1. Not finding help here? Sign up for a free 30min tutor trial with Chegg Tutors
    Dismiss Notice
Dismiss Notice
Join Physics Forums Today!
The friendliest, high quality science and math community on the planet! Everyone who loves science is here!

Fluid Dynamics: Conservation of momentum equation

  1. Mar 6, 2015 #1
    1. The problem statement, all variables and given/known data
    Untitled.png

    2. Relevant equations
    Conservation of linear momentum for fluids

    3. The attempt at a solution
    This seemingly simple problem has me confused. First of all, I want to set up the sum of the foces as:

    -Min + Mout -Fx = 0

    So first of all, not only does my Fx term have the wrong sign, I'm missing an entire term! How did he arrive at the final equation and where does the last term come from, what does it symbolize?!
     
  2. jcsd
  3. Mar 6, 2015 #2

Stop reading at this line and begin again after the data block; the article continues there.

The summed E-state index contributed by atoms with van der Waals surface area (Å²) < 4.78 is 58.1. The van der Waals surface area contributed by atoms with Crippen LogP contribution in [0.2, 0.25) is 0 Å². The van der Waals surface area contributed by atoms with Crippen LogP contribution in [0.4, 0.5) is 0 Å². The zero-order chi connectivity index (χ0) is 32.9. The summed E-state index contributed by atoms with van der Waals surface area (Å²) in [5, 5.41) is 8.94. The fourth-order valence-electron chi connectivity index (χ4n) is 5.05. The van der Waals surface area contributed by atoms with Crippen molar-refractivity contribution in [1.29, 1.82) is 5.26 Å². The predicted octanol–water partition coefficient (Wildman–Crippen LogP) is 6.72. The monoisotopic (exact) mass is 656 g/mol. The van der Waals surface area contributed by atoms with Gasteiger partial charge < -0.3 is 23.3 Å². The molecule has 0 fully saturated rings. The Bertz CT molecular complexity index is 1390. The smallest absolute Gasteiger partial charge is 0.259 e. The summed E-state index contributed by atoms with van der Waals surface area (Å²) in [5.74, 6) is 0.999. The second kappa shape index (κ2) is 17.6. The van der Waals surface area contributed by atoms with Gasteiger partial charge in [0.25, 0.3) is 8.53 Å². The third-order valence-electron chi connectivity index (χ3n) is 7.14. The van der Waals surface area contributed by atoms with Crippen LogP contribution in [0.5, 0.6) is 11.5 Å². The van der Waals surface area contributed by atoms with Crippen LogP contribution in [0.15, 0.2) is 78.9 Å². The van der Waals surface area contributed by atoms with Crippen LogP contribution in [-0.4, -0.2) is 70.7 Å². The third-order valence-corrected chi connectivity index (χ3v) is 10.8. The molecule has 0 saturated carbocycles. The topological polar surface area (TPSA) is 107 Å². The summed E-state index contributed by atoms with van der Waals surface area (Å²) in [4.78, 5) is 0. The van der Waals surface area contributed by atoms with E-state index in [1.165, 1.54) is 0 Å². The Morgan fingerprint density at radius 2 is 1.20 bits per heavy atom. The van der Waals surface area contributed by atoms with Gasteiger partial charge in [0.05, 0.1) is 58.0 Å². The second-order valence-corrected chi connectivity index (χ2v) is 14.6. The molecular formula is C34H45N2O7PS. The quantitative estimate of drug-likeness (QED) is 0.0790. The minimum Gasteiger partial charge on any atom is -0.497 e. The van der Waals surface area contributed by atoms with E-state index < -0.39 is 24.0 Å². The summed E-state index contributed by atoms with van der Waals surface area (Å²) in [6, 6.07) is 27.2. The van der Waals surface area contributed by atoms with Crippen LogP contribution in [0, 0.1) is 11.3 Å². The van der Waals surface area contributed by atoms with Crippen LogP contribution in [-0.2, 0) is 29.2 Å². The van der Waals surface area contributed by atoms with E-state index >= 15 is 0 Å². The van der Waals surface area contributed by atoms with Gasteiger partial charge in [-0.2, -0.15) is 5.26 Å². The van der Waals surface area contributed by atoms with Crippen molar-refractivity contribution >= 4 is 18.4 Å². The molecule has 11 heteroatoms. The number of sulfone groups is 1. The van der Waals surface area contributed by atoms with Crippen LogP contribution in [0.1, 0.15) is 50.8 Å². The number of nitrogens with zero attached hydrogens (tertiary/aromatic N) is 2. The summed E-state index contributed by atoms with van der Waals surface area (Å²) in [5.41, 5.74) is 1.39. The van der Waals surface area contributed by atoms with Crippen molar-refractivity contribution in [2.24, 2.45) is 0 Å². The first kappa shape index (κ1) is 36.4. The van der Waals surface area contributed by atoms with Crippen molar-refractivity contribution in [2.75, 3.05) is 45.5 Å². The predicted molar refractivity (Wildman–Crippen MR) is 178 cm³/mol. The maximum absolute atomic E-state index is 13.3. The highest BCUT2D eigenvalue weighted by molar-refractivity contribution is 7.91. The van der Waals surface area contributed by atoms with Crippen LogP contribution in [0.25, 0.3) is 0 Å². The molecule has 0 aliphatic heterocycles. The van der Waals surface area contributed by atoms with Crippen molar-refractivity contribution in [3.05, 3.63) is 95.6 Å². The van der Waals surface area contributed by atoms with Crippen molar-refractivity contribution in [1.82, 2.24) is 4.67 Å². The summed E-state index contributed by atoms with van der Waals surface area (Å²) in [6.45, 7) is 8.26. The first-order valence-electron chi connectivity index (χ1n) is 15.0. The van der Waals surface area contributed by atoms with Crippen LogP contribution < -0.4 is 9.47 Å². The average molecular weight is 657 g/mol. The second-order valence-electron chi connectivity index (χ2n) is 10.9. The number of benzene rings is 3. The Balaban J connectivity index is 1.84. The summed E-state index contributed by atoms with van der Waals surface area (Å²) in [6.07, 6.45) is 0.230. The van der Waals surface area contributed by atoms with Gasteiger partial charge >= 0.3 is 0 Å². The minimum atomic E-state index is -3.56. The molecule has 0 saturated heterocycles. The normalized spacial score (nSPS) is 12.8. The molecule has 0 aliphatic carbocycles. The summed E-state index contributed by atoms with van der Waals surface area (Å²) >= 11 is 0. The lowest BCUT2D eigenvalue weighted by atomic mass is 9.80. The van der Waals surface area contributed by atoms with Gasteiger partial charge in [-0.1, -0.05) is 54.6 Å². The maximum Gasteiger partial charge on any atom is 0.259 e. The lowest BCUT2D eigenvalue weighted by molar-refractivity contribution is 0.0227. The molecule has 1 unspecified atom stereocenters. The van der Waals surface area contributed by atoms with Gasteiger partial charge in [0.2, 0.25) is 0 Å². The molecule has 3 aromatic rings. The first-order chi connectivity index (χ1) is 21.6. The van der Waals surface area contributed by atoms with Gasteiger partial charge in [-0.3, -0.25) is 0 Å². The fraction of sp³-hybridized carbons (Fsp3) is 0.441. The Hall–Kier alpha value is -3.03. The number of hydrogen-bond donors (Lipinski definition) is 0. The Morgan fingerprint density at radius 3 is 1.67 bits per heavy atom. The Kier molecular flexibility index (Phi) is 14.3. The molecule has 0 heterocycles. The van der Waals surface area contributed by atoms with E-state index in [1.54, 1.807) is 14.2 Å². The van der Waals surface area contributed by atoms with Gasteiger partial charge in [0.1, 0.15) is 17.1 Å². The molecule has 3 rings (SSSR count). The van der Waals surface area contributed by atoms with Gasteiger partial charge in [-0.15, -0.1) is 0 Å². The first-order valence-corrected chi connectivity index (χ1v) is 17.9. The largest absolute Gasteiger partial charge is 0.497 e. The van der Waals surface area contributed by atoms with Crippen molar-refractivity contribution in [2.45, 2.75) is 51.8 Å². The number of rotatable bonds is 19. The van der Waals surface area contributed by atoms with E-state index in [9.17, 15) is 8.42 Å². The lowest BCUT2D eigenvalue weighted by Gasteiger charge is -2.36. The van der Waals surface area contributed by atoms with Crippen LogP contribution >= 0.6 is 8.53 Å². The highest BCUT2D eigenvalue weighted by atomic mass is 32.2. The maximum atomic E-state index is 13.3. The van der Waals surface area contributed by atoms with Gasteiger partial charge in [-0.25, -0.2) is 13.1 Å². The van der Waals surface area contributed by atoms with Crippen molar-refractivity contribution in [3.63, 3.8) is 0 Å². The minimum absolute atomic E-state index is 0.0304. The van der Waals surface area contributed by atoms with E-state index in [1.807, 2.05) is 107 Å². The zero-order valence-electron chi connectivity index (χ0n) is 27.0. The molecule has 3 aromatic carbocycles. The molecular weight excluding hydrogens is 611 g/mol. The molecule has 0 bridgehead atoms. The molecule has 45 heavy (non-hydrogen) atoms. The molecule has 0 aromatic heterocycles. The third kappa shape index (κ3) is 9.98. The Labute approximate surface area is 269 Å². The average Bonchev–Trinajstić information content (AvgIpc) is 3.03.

I don't like the way they wrote the equation. I would write it as:
    $$F_{AX}=\frac{1}{2}γ_wh_1A_1+v_1ρv_1A_1-v_2sin20ρv_2A_2$$
    The first term on the right hand side represents the pressure force (hydrostatic) acting on section 1 of the control volume. The second term represents the horizontal momentum entering the control volume at section 1. The third term represents the horizontal momentum exiting the control volume at section 2.

    Hope this helps.

    Chet
     
  4. Mar 6, 2015 #3
    That looks a lot more sensible to me, thanks. Can you elaborate on the hydrostatic pressure force? It seems to me like this is the only problem where that pops up and we did that material months ago.
     
  5. Mar 6, 2015 #4
    You have an open channel, so, at the top of the fluid layer, the pressure is atmospheric pressure. At depth z, the gauge pressure is γw z. If you integrate this gauge pressure variation over section A, you get the first term on the right hand side of the equation. Atmospheric pressure contributes on all the surfaces of the control volume, so it cancels out. The hydrostatic pressure force at section 2 is negligible, because the pressures on both sides of the layer are atmospheric, and the gauge pressures are zero.

    Chet
     
Know someone interested in this topic? Share this thread via Reddit, Google+, Twitter, or Facebook

Have something to add?
Draft saved Draft deleted